All analyses were performed with R V.3.6.3 (R Foundation for Statistical Computing, Vienna, Austria).

Patient and public involvement

No patients were involved in the development of the research question, the outcome measures, or in the design and implementation of the study.

Results

Patients’ characteristics

Of the 475 eligible patients, 2 were excluded due to a history of nephrectomy. Patients’ characteristics are shown in table 1.24 The median estimated glomerular filtration rate (eGFR) was approximately 50 mL/min/1.73 m2 with 17% of patients having less than 30 mL/min/1.73 m² and 38% less than 45 mL/min/1.73 m². The prevalence of APN was 14.8% (n=61). The most common diagnosis in patients without APN was respiratory infection including pneumonia (295 patients, 71.6%), followed by abdominal infection, bone and joint infection, and neoplasms. Patients with APN were more likely to be women, reported urinary symptoms, have pyuria and bacteriuria, and have positive CT findings in both laterality-sensitive and laterality-insensitive analyses than those without APN.

Table 1

Patients’ characteristics

Reliability of the judgement of CT findings

The kappa coefficients for the judgement of each CT finding by the radiological expert panel are shown in table 2. In both laterality-sensitive and insensitive analyses, all CT signs except thickening of Gerota’s fascia showed fair to substantial reliability.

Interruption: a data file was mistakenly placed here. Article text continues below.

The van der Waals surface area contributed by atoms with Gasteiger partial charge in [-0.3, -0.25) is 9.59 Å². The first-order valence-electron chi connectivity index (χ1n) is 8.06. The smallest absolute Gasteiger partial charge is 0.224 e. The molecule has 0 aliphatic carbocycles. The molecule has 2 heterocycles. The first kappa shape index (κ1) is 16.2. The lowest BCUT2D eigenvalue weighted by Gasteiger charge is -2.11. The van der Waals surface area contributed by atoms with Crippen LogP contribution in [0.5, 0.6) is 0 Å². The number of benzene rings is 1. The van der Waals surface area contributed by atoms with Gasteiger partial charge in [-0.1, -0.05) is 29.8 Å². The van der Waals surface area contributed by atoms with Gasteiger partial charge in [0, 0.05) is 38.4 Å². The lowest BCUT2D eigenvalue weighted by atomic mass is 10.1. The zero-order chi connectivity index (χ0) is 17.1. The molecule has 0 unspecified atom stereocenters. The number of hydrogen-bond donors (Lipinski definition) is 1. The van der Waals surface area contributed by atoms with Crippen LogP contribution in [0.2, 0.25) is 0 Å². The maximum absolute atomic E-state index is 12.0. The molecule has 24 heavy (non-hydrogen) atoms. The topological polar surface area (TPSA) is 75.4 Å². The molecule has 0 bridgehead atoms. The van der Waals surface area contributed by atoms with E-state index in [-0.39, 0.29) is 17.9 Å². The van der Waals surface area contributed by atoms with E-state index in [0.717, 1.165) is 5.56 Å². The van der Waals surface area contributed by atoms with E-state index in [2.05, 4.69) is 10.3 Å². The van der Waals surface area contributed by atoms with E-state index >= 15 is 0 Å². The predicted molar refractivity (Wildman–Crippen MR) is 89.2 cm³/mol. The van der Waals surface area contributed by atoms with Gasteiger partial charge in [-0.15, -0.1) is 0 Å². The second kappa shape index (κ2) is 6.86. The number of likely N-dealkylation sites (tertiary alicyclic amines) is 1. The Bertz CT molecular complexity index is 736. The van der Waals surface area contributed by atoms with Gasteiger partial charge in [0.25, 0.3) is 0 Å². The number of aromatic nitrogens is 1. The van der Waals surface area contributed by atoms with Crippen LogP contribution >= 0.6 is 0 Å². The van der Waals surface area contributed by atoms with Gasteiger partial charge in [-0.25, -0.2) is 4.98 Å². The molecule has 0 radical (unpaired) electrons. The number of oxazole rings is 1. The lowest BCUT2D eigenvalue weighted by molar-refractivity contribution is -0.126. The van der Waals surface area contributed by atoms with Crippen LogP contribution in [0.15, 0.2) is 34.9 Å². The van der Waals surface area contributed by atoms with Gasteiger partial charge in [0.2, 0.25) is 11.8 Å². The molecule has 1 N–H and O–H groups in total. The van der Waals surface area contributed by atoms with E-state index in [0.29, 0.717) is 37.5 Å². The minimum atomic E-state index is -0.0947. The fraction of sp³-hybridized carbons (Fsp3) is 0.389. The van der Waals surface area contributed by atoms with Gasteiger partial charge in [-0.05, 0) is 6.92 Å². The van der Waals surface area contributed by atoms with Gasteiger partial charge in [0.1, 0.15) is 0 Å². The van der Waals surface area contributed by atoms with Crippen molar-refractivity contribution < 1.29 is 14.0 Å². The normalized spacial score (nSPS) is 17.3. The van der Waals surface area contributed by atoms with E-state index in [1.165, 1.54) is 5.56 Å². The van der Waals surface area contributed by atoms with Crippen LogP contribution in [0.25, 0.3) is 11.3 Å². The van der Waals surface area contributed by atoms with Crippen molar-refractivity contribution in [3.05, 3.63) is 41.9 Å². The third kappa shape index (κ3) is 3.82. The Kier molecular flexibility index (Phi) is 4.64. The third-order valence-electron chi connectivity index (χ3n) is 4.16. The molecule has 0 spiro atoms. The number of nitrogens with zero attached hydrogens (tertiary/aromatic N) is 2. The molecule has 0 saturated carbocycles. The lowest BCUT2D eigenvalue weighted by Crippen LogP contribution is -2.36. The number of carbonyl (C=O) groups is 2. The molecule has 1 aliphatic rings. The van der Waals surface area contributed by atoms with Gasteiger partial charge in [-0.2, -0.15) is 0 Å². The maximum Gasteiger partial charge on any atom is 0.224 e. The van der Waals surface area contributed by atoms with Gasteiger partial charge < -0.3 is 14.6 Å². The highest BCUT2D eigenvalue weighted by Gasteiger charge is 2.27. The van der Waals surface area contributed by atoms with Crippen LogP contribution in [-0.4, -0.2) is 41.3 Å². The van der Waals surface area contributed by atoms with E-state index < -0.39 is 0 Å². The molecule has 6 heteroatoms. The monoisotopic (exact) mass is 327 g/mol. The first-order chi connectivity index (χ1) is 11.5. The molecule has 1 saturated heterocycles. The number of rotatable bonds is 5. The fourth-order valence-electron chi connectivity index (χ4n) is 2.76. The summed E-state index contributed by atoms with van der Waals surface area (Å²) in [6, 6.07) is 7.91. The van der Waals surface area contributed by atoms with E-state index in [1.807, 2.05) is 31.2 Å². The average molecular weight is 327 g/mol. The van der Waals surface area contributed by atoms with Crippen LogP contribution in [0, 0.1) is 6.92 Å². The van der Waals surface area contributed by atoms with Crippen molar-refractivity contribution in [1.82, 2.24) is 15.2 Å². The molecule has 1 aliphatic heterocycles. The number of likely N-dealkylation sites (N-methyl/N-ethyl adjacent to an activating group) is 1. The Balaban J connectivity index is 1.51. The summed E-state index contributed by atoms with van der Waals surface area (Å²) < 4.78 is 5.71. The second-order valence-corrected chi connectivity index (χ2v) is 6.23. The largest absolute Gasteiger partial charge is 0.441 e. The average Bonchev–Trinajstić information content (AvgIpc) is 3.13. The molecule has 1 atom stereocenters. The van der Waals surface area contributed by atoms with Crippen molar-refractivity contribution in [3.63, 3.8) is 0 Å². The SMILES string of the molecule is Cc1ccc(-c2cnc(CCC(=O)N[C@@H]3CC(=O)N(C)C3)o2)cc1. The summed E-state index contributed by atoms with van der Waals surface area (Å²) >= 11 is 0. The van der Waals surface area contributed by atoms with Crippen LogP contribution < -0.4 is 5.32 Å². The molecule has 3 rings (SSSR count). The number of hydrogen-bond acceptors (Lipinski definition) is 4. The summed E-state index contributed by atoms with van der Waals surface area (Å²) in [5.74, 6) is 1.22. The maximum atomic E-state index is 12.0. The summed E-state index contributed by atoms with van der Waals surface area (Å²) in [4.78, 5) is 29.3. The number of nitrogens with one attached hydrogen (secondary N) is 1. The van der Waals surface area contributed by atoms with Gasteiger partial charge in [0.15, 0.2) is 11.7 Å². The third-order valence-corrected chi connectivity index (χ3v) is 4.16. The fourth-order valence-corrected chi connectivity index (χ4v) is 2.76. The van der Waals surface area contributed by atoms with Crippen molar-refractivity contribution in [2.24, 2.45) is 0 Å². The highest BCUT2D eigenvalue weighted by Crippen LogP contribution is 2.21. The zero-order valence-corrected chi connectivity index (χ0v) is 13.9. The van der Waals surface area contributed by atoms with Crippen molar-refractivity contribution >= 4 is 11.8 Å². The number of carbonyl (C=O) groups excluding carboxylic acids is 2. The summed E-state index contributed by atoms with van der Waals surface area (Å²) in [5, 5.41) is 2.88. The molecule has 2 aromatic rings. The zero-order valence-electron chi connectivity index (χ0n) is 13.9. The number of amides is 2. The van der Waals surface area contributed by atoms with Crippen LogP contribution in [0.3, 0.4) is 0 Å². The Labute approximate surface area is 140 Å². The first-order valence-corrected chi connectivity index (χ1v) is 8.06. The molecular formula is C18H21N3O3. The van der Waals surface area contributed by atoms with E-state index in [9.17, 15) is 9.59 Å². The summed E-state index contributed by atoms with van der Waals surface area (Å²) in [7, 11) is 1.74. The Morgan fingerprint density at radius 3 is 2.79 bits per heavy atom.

Table 2

Reliability of the judgement of CT findings between the radiologists

Clinical diagnosis and judgement by the clinical expert panel

The reliability of the diagnosis of APN between the physicians in the clinical expert panel was almost perfect, with a kappa coefficient of 0.82. Of the 61 patients diagnosed with APN, 55 (90.2%) were diagnosed as such in actual clinical practice. On the other hand, of 412 patients not diagnosed with APN by the panel, only 5 (1.2%) were diagnosed with APN in actual practice.

Added value of CT findings in the laterality-sensitive analyses

The formulas of the base and extended models are shown in online supplemental table. Age and body temperature were incorporated linearly into the models since the model fit was not improved by taking non-linearity into account. Adding CT findings did not improve the model fit (likelihood-ratio test p=0.11).

Supplemental material

Added value of CT findings in the laterality-insensitive analyses